# decimal expansion

Every rational number   $\frac{m}{n}$, where $m$ and $n$ are positive integers, has an endless decimal expansion (or decadic expansion — according to Greek).  The decimal expansion of $\frac{m}{n}$ means the series

 $\displaystyle\nu.\nu_{1}\nu_{2}\nu_{3}\ldots=\nu+10^{-1}\nu_{1}+10^{-2}\nu_{2}% +10^{-3}\nu_{3}+\ldots$ (1)

where  $\nu=\lfloor\frac{m}{n}\rfloor$  is the integer part (http://planetmath.org/Floor) of $\frac{m}{n}$ and the integers $\nu_{j}$ are the remainders of  $\lfloor 10^{j}\cdot\!\frac{m}{n}\rfloor$  when divided by 10; thus  $0\leqq\nu_{j}<10$.

We may suppose that $m$ and $n$ are coprime   (if necessary, reduce the fraction).  Then the depends only on the denominator $n$.  In the case that  $\gcd(n,\,10)=1$,  the is the least positive integer $l$ such that $10^{l}\equiv 1\pmod{n}$ (the does not change if we multiply the fraction by a suitable power of 10 and then reduce all prime factors   of 10 from the denominator).  In every case, the is a factor of the number $\varphi(n)$, where $\varphi$ is Euler’s totient function.

Examples

$\frac{1}{8}=0.125000\ldots=0.124999\ldots$ (one-digit ; N.B. two possibilities),

$\frac{1}{12}=0.08333\ldots$ (one-digit per.),

$\frac{1}{37}=0.^{\prime}027^{\prime}027^{\prime}027^{\prime}\ldots$ (three-digit per.),

$\frac{1}{82}=0.0^{\prime}12195^{\prime}12195^{\prime}12195^{\prime}\ldots$ (five-digit per.),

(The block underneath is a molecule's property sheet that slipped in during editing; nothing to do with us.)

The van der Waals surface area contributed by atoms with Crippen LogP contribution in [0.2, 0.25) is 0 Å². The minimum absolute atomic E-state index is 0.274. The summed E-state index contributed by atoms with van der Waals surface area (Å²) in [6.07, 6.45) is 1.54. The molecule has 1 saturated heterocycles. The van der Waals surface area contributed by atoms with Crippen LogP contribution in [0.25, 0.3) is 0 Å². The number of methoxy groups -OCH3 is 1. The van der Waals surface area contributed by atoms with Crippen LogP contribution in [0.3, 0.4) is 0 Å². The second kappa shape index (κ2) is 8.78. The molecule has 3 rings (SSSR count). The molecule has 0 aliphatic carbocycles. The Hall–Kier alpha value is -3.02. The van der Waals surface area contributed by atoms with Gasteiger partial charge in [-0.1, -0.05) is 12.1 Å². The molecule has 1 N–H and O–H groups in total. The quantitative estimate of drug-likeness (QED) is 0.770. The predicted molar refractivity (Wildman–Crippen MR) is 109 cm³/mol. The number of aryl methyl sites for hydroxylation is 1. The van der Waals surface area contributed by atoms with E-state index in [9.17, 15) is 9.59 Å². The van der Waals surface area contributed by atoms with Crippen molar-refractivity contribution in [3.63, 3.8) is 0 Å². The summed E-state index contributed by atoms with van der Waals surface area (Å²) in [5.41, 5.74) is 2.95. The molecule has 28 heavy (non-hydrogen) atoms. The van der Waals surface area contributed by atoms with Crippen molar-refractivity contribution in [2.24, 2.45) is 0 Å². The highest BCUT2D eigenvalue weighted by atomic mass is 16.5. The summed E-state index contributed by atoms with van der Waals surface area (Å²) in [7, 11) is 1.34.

$\frac{1}{25351}=0.000039446\ldots$ (hundred-digit per.)

The tail of infinitely many 0’s (as in 0.125000…) is of course usually not written out.  Such a tail is possible only when $n$ has no other prime factors except prime factors of the base of the digit system in question.

If the tails of 0’s are not accepted, then the digital expansion of every positive rational is unique (then e.g. 0.124999…  is the only for $\frac{1}{8}$ in the decimal system).

Completely similar results concern the digital expansions in any other positional digit system.  Let the fraction $\frac{1}{31}$ be an example ($\varphi(31)=30$); its is

in the decadic (decimal) digit system  $\frac{1}{31}=0.^{\prime}032258064516129^{\prime}\ldots_{\mathrm{ten}}$  (15-digit per.),

in the hexadic (senary) digit system  $\frac{1}{51}=0.^{\prime}010545^{\prime}010545^{\prime}010545^{\prime}\ldots_{% \mathrm{six}}$  (6-digit per.),

in the dyadic () digit system  $\frac{1}{11111}=0.000010000100001\ldots_{\mathrm{two}}$  (5-digit per.).

Note.  Also any irrational number has a unique decimal expansion, but it is non-periodic; for example Liouville’s number (http://planetmath.org/ExampleOfTranscendentalNumber)

 $0.110001\,000000\,000000\,000001\,000000\,\ldots$

which is transcendental over $\mathbb{Q}$.